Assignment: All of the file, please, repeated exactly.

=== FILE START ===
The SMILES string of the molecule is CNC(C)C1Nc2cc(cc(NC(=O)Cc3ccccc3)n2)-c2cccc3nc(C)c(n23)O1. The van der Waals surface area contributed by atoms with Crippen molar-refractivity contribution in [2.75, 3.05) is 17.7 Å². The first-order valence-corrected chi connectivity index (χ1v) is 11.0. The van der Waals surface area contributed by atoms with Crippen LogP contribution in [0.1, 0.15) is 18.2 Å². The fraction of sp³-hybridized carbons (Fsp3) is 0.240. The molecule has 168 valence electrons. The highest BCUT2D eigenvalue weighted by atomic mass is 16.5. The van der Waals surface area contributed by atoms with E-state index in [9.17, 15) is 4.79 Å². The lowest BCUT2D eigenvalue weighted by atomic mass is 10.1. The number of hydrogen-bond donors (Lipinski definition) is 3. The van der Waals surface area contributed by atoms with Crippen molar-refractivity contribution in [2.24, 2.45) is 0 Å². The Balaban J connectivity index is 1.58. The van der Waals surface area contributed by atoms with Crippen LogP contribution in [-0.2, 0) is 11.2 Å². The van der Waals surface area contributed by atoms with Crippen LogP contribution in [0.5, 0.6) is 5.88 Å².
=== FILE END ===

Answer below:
The SMILES string of the molecule is CNC(C)C1Nc2cc(cc(NC(=O)Cc3ccccc3)n2)-c2cccc3nc(C)c(n23)O1. The van der Waals surface area contributed by atoms with Crippen molar-refractivity contribution in [2.75, 3.05) is 17.7 Å². The first-order valence-corrected chi connectivity index (χ1v) is 11.0. The van der Waals surface area contributed by atoms with Crippen LogP contribution in [0.1, 0.15) is 18.2 Å². The fraction of sp³-hybridized carbons (Fsp3) is 0.240. The molecule has 168 valence electrons. The highest BCUT2D eigenvalue weighted by atomic mass is 16.5. The van der Waals surface area contributed by atoms with E-state index in [9.17, 15) is 4.79 Å². The lowest BCUT2D eigenvalue weighted by atomic mass is 10.1. The number of hydrogen-bond donors (Lipinski definition) is 3. The van der Waals surface area contributed by atoms with Crippen molar-refractivity contribution in [2.24, 2.45) is 0 Å². The Balaban J connectivity index is 1.58. The van der Waals surface area contributed by atoms with Crippen LogP contribution in [-0.2, 0) is 11.2 Å². The van der Waals surface area contributed by atoms with Crippen LogP contribution in [0.5, 0.6) is 5.88 Å².